Murray MD et al. 1998 "Effects of computer-based prescribing on pharmacist work patterns."

Murray MD, Loos B, Tu W, et al. Effects of computer-based prescribing on pharmacist work patterns. J Am Med Inform Assoc 1998;5(6):546-553.
"OBJECTIVE: To measure the effect of computer-based outpatient prescription writing by internal medicine physicians on pharmacist work patterns. DESIGN: Work sampling at a hospital-based outpatient pharmacy. Data were collected from pharmacists wearing silent, random-signal generators before and after the implementation of computer-based prescribing. MEASUREMENTS: The type of work performed by pharmacists (activity), the reason for their work (function), and the people they contacted (contact) were measured. RESULTS: Total staff hours and prescriptions handled were similar before and after computer-based prescribing. Pharmacists recorded 4,687 observations before and 4,735 observations after implementation of computer-based outpatient prescription writing. After implementation, pharmacists spent 12.9 percent more time correcting prescription problems, had 3.9 percent less idle time, and spent 2.2 percent less time in discussions with others. Pharmacists also spent 34.0 percent less time filling prescriptions, 45.8 percent more time in problem-solving activities involving prescriptions, and 3.4 percent less time providing advice. Over 80 percent of pharmacist time was spent working alone both before and after computer-based outpatient prescription writing. CONCLUSION: Computer-based prescribing results in major changes in the type of work done by hospital-based outpatient pharmacists and in the reason for their work and small changes in the people contacted during their work."
"To measure the effect of computer-based outpatient prescription writing by internal medicine physicians on pharmacist work patterns."
Tools Used
Type Clinic
Primary care and specialty care
Other Information
At Regenstrief Health Center, the study site, "the outpatient pharmacy processes 1000 to 1500 prescriptions each day. More than 50,000 outpatients make over 400,000 visits annually to the clinics and emergency department."
Type of Health IT
Electronic prescribing (e-Rx)
Type of Health IT Functions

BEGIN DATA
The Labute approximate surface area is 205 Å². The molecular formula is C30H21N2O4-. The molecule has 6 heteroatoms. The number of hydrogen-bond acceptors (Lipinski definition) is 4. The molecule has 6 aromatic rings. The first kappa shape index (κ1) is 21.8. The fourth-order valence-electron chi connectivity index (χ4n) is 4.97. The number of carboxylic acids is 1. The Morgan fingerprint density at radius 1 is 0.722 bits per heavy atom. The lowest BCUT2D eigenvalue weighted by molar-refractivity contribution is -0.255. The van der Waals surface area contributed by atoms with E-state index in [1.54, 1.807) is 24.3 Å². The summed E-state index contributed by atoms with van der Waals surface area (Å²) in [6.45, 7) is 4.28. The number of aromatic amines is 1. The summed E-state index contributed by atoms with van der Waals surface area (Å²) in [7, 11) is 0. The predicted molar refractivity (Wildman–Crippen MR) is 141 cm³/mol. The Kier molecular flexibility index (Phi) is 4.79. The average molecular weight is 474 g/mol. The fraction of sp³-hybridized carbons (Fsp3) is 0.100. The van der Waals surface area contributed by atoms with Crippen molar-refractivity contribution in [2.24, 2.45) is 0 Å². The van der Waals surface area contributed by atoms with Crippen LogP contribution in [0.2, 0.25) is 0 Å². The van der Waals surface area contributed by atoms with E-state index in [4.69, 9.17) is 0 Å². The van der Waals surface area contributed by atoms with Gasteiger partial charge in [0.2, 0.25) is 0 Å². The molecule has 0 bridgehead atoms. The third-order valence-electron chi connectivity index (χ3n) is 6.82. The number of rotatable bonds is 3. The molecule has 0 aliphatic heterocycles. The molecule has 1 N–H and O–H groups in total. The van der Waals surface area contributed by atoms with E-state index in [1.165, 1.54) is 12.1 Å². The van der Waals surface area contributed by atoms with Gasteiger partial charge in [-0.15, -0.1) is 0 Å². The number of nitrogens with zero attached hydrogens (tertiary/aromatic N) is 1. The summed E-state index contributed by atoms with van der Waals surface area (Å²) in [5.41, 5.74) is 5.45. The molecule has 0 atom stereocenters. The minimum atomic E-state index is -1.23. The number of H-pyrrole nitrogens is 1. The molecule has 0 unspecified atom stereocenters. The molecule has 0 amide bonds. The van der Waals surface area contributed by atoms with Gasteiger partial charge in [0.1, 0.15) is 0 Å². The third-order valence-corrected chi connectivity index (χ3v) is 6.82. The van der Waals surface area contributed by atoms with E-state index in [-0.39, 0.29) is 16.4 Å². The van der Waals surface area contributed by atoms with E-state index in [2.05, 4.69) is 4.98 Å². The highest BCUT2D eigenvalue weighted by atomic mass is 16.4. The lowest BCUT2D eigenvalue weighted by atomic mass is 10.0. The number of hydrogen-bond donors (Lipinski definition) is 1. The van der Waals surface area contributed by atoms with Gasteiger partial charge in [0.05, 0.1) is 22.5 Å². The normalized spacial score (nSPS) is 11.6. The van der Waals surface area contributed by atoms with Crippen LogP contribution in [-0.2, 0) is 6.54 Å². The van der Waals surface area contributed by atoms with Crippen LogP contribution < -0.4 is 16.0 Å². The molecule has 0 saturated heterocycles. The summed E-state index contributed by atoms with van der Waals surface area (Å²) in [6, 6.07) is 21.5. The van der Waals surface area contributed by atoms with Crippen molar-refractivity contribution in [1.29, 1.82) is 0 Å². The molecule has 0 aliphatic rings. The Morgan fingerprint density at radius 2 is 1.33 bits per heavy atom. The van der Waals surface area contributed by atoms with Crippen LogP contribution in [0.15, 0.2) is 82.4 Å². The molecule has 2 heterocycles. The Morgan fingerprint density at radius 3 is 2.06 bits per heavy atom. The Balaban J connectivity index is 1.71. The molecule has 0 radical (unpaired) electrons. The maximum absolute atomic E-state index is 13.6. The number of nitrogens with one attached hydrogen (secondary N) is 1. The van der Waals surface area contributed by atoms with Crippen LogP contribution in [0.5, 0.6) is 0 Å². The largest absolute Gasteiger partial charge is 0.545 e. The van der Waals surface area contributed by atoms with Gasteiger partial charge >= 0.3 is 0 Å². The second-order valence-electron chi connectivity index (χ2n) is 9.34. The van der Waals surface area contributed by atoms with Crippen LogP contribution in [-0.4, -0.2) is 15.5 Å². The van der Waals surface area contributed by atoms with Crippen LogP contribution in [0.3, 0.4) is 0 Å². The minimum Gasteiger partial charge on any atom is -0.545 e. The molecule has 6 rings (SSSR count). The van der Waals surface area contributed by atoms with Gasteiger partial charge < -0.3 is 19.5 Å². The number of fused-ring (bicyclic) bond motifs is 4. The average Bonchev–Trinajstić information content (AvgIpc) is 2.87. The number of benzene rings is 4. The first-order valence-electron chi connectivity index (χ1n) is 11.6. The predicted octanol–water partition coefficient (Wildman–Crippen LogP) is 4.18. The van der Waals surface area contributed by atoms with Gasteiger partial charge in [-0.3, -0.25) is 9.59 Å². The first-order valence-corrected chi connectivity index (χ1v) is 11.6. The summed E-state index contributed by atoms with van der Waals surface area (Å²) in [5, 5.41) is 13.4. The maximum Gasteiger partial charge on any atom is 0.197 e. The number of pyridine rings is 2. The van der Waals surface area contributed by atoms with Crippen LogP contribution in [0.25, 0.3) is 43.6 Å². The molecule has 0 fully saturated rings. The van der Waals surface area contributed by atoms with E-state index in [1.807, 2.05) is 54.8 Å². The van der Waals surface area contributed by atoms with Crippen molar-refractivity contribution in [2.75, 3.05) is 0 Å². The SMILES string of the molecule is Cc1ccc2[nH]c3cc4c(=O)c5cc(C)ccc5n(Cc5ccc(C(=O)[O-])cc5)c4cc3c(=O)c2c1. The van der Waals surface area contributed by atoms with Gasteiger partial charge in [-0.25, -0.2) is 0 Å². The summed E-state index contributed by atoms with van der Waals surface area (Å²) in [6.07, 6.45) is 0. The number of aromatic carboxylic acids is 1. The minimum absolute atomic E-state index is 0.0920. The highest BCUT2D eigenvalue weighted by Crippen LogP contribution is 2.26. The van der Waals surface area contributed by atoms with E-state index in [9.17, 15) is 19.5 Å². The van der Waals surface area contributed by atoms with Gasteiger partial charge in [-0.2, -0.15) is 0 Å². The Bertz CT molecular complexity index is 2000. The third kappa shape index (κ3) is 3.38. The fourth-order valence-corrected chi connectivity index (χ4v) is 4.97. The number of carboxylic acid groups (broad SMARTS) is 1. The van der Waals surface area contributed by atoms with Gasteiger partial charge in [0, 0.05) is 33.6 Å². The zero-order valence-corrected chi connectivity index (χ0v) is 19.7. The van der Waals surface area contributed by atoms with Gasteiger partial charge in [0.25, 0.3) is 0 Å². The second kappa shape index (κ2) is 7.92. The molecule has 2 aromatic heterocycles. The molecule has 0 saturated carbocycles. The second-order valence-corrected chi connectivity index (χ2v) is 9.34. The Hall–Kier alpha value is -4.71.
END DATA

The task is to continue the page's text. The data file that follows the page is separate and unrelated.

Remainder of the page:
"The pharmacy module is the primary information system enabling the pharmacy to fill prescriptions...First, physicians entered their prescriptions directly into microcomputer workstations ... When the prescription order selection is chosen [by the physician], all active prescription medications for the patient are shown. The physician can renew or modify an existing medication that has been previously stored or order a new medication. Prescription renewal is as simple as highlighting the medication, reviewing the fields corresponding to the medication's dosage, [signature], and quantity to dispense. To prescribe a new medication, the physician can quickly summon a specific order by typing in a few letters of the medication's name or can peruse a specific formulary class of drugs to look for alternative treatments. This process can improve practice by removing some of the practical ambiguities physicians have in writing prescriptions (which drug, strength, dosage, how supplied, and costs) and by reminding physicians how to effectively monitor patients' drug therapy and avoid important drug interactions. After the physician enters all medications, an electronic copy of the patient's prescription is sent to the pharmacy and a paper copy is printed for the patient ... The paper copy brought to the pharmacy by the patient serves to notify the pharmacist that the patient is at the pharmacy and their prescriptions have already been written and stored. To display the patient's prescriptions, the pharmacist enters a prescription access code specific to the patient, physician, and date. All the patient's prescriptions are then displayed for the pharmacist to accept, modify, or reject."